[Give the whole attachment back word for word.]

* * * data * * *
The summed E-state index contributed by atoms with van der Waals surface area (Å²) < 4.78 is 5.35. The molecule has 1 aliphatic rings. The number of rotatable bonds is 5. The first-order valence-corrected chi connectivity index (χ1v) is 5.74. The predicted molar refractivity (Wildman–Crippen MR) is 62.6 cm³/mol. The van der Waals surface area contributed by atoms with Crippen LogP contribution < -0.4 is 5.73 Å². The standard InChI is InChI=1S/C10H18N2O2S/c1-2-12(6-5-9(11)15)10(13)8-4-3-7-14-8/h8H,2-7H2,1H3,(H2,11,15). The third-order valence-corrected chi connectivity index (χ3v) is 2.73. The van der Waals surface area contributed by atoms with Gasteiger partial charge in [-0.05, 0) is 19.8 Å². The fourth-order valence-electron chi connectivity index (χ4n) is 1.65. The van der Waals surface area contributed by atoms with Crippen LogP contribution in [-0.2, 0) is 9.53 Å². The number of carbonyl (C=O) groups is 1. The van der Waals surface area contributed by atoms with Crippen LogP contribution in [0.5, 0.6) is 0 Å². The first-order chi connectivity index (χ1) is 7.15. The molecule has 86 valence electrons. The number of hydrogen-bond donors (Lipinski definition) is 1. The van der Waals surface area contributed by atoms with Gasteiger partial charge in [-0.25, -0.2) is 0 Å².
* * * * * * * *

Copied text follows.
The summed E-state index contributed by atoms with van der Waals surface area (Å²) < 4.78 is 5.35. The molecule has 1 aliphatic rings. The number of rotatable bonds is 5. The first-order valence-corrected chi connectivity index (χ1v) is 5.74. The predicted molar refractivity (Wildman–Crippen MR) is 62.6 cm³/mol. The van der Waals surface area contributed by atoms with Crippen LogP contribution < -0.4 is 5.73 Å². The standard InChI is InChI=1S/C10H18N2O2S/c1-2-12(6-5-9(11)15)10(13)8-4-3-7-14-8/h8H,2-7H2,1H3,(H2,11,15). The third-order valence-corrected chi connectivity index (χ3v) is 2.73. The van der Waals surface area contributed by atoms with Gasteiger partial charge in [-0.05, 0) is 19.8 Å². The fourth-order valence-electron chi connectivity index (χ4n) is 1.65. The van der Waals surface area contributed by atoms with Crippen LogP contribution in [-0.2, 0) is 9.53 Å². The number of carbonyl (C=O) groups is 1. The van der Waals surface area contributed by atoms with Crippen LogP contribution in [0.5, 0.6) is 0 Å². The first-order chi connectivity index (χ1) is 7.15. The molecule has 86 valence electrons. The number of hydrogen-bond donors (Lipinski definition) is 1. The van der Waals surface area contributed by atoms with Gasteiger partial charge in [-0.25, -0.2) is 0 Å².